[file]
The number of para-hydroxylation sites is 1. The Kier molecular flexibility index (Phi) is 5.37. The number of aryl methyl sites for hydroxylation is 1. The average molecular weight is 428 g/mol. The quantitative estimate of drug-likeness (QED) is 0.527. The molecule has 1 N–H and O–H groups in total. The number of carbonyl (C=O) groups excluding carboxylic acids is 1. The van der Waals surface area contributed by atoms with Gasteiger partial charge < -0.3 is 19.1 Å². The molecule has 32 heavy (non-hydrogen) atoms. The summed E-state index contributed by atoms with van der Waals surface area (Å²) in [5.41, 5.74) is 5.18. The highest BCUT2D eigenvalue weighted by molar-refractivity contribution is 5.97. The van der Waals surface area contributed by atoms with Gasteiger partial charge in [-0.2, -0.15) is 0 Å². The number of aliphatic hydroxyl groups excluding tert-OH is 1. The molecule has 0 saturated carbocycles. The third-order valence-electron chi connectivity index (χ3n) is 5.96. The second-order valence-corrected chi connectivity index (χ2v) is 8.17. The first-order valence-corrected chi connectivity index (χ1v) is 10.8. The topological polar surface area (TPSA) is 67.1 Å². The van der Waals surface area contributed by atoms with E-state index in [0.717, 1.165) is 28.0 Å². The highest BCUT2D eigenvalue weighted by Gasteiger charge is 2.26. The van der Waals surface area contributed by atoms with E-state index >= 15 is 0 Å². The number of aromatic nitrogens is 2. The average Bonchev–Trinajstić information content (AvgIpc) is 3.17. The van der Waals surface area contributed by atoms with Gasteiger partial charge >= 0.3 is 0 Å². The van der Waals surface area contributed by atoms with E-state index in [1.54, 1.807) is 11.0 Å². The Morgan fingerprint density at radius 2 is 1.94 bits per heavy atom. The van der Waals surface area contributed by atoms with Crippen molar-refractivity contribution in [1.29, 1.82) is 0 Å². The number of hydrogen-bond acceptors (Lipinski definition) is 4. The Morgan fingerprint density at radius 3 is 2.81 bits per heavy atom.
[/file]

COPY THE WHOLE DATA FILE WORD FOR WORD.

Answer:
The number of para-hydroxylation sites is 1. The Kier molecular flexibility index (Phi) is 5.37. The number of aryl methyl sites for hydroxylation is 1. The average molecular weight is 428 g/mol. The quantitative estimate of drug-likeness (QED) is 0.527. The molecule has 1 N–H and O–H groups in total. The number of carbonyl (C=O) groups excluding carboxylic acids is 1. The van der Waals surface area contributed by atoms with Gasteiger partial charge < -0.3 is 19.1 Å². The molecule has 32 heavy (non-hydrogen) atoms. The summed E-state index contributed by atoms with van der Waals surface area (Å²) in [5.41, 5.74) is 5.18. The highest BCUT2D eigenvalue weighted by molar-refractivity contribution is 5.97. The van der Waals surface area contributed by atoms with Gasteiger partial charge in [-0.2, -0.15) is 0 Å². The number of aliphatic hydroxyl groups excluding tert-OH is 1. The molecule has 0 saturated carbocycles. The third-order valence-electron chi connectivity index (χ3n) is 5.96. The second-order valence-corrected chi connectivity index (χ2v) is 8.17. The first-order valence-corrected chi connectivity index (χ1v) is 10.8. The topological polar surface area (TPSA) is 67.1 Å². The van der Waals surface area contributed by atoms with E-state index in [0.717, 1.165) is 28.0 Å². The highest BCUT2D eigenvalue weighted by Gasteiger charge is 2.26. The van der Waals surface area contributed by atoms with E-state index >= 15 is 0 Å². The number of aromatic nitrogens is 2. The average Bonchev–Trinajstić information content (AvgIpc) is 3.17. The van der Waals surface area contributed by atoms with Gasteiger partial charge >= 0.3 is 0 Å². The van der Waals surface area contributed by atoms with E-state index in [1.54, 1.807) is 11.0 Å². The Morgan fingerprint density at radius 2 is 1.94 bits per heavy atom. The van der Waals surface area contributed by atoms with Crippen molar-refractivity contribution in [1.29, 1.82) is 0 Å². The number of hydrogen-bond acceptors (Lipinski definition) is 4. The Morgan fingerprint density at radius 3 is 2.81 bits per heavy atom.